Reigning cyclo-cross world champion Mathieiu van der Poel feels that he would have to give up mountain biking if he wants to target Grand Tour stages in the future.
The 25-year-old secured his third elite men's cyclo-cross world title on Sunday with a dominant display in the mud in Dubendorf, Switzerland, where he won by 1:20 ahead of silver medallist Tom Pidcock (Great Britain).
Following his victory, Van der Poel, who is also European mountain bike champion and won last year's Amstel Gold Race in a remarkable debut Classics season on the road, is continuing to weigh up exactly where his future lies.
"The way I do road cycling, it is possible to combine with mountain bike but if you do the Grand Tours then it's not possible anymore," Van der Poel said.
"I think that Classics races and mountain bike is something you can combine, but not a full road season.
"I would love to do Enduro races but it's not possible to combine. I think it's one of the coolest disciplines around but for now I have my hands full with these disciplines."
Cyclo-cross world champion turns attention to road season
After winning the world title in Switzerland on Sunday, Van der Poel said that he will now turn his attention toward the road season. He will first take a well-deserved rest before beginning his preparations for the early spring Classics.
"I was really focused on my preparation for the Worlds and now I'll take some time off before starting to work towards my road season again," Van der Poel said.
The 25-year-old will race the Volta ao Algarve later this month and his spring schedule will include Strade Bianche, Milan-San Remo, Volta a Catalunya, Dwars door Vlaanderen, Tour of Flanders and Paris-Roubaix.
"I haven't really got a target. Of course, I want to target them all, but I'll only do six or seven one-day races. I want to be in good shape for all of them," Van der Poel said.
When asked if the Tour of Flanders and Paris-Roubaix were targets? he stated: "Yes."
After the spring, it will be all change again, and back to the mountain bike, as Van der Poel targets the cross country title at the Olympics Games.
Were he to sacrifice mountain biking in the future in order to race more fully on the road, he feels that he is not the type of rider to target the general classification in Grand Tours.
"Doing a Grand Tour is on the bucket list, to do it once, but mountain biking is a sport I love so much that it would be hard to say goodbye," he said.
"Of course I will have to make a decision some time. My grandfather [Raymond Poulidor] was more of a Grand Tour rider than I am. I know for sure I'm not climbing fast enough to follow the guys to be in front of the general classification.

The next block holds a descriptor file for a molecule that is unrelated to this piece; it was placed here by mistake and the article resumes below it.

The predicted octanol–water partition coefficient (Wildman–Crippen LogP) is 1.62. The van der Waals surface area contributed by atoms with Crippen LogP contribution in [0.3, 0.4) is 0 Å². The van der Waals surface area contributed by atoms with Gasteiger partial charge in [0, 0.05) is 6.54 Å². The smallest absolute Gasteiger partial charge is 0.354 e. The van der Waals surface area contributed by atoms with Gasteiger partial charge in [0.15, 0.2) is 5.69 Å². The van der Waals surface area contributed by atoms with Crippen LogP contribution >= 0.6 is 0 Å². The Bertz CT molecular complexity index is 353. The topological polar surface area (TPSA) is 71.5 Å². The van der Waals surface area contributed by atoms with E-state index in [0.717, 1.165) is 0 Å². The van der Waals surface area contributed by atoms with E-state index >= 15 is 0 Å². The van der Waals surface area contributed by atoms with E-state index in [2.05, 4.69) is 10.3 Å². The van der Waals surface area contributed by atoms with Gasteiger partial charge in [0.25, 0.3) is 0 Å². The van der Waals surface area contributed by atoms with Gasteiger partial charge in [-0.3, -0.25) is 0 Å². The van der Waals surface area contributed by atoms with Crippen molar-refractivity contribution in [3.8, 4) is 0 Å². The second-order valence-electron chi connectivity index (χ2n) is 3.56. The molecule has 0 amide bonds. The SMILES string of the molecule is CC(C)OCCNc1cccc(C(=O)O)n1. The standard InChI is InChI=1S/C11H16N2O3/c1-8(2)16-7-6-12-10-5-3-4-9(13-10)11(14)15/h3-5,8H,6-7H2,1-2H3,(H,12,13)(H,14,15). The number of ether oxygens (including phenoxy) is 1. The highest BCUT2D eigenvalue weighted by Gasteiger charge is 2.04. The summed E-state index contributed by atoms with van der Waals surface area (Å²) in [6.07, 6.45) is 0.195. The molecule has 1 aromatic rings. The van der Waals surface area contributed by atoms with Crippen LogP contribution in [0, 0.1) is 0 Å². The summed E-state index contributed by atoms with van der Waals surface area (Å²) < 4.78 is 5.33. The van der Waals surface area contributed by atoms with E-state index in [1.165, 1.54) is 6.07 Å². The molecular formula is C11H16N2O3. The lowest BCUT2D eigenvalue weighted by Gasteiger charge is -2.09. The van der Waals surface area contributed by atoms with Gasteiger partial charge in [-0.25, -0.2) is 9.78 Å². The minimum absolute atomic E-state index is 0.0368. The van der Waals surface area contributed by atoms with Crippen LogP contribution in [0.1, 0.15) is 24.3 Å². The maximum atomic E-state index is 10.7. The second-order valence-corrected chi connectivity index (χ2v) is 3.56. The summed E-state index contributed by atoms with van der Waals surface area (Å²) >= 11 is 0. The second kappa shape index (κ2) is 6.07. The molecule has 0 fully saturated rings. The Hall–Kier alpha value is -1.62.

"It would be more for trying to take stage wins than the general when I go for a Grand Tour."
A solo win in Switzerland
Showing his power, Van der Poel rode away from his rivals as the thick mud in Switzerland on Sunday allowed him to pull out a sizeable gap.
"I think it was a totally different course to last year and this year was way harder but I think I had a way better day as well," he said.
"Last year I was good but not the best version of myself, but today I was definitely the best person of myself."
Thirty-nine racers lined up to race the elite men's event under stormy conditions. Overnight rain turned the mostly flat and technical course into a mud bath, made even more demanding by the short run-ups and fly-overs.
"I was just enjoying myself on the course," Van der Poel said. "The course is very hard but if you ride away on the first lap and immediately have a nice gap then it gives you wings as an athlete.
"I didn't really make a plan but I felt pretty good and it was important to be at the front as it was quite difficult to read good lines."
Van der Poel had a sizeable lead after the first lap and it continued to grow after each subsequent lap. Chasing riders included Great Britain's Tom Pidcock and Belgium's Toon Aerts and Wout van Aert. Van Aert only recently returned to cyclo-cross after taking time off to recover from a serious injury sustained in a crash at the Tour de France in July.
"Maybe I expected a little bit more from Toon Aerts in those conditions but I don't really mind and I'm happy to take the win," Van der Poel said.
"I tried to enjoy it, although it was a very long and hard race, but when you know you are fighting for a world championship jersey it makes it a bit easier.
"I think the first half of the race the mud was easier as it was still raining but then it stopped raining and the mud dried which made it way harder. I was happier that the course changed this much as it was so hard that the strongest guy was always in front.
"I was quite relaxed before the race as I knew that I was in my best possible shape so I gained a lot of confidence."